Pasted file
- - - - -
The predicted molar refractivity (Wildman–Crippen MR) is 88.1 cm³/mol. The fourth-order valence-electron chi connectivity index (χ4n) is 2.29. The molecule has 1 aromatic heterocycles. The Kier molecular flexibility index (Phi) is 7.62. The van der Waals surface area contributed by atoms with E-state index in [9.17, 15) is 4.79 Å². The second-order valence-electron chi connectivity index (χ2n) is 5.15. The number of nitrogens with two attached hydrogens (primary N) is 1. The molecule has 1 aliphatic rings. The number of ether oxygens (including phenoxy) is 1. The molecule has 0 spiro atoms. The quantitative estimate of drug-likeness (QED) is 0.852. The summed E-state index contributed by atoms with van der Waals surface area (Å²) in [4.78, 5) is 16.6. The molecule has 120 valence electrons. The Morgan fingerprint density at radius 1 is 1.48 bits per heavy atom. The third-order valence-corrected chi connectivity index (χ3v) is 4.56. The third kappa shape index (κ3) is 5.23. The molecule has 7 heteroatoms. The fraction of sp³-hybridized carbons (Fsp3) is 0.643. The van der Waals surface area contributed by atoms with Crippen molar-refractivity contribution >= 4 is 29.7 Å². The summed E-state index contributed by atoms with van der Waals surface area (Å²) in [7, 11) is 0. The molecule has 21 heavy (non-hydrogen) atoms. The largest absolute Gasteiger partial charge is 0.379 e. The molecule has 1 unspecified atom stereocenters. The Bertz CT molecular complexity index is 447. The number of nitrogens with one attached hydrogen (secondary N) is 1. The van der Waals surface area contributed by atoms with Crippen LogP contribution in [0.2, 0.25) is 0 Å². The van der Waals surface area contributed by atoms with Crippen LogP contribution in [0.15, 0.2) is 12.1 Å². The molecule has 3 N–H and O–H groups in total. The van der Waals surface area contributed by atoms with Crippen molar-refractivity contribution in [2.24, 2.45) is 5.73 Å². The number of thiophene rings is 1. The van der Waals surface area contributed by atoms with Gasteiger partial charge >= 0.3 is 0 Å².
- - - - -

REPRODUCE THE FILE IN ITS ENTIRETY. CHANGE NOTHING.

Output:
The predicted molar refractivity (Wildman–Crippen MR) is 88.1 cm³/mol. The fourth-order valence-electron chi connectivity index (χ4n) is 2.29. The molecule has 1 aromatic heterocycles. The Kier molecular flexibility index (Phi) is 7.62. The van der Waals surface area contributed by atoms with E-state index in [9.17, 15) is 4.79 Å². The second-order valence-electron chi connectivity index (χ2n) is 5.15. The number of nitrogens with two attached hydrogens (primary N) is 1. The molecule has 1 aliphatic rings. The number of ether oxygens (including phenoxy) is 1. The molecule has 0 spiro atoms. The quantitative estimate of drug-likeness (QED) is 0.852. The summed E-state index contributed by atoms with van der Waals surface area (Å²) in [4.78, 5) is 16.6. The molecule has 120 valence electrons. The Morgan fingerprint density at radius 1 is 1.48 bits per heavy atom. The third-order valence-corrected chi connectivity index (χ3v) is 4.56. The third kappa shape index (κ3) is 5.23. The molecule has 7 heteroatoms. The fraction of sp³-hybridized carbons (Fsp3) is 0.643. The van der Waals surface area contributed by atoms with Crippen molar-refractivity contribution >= 4 is 29.7 Å². The summed E-state index contributed by atoms with van der Waals surface area (Å²) in [7, 11) is 0. The molecule has 21 heavy (non-hydrogen) atoms. The largest absolute Gasteiger partial charge is 0.379 e. The molecule has 1 unspecified atom stereocenters. The Bertz CT molecular complexity index is 447. The number of nitrogens with one attached hydrogen (secondary N) is 1. The van der Waals surface area contributed by atoms with Crippen LogP contribution in [0.2, 0.25) is 0 Å². The van der Waals surface area contributed by atoms with Crippen LogP contribution in [0.15, 0.2) is 12.1 Å². The molecule has 3 N–H and O–H groups in total. The van der Waals surface area contributed by atoms with Crippen molar-refractivity contribution in [2.24, 2.45) is 5.73 Å². The number of thiophene rings is 1. The van der Waals surface area contributed by atoms with Gasteiger partial charge >= 0.3 is 0 Å².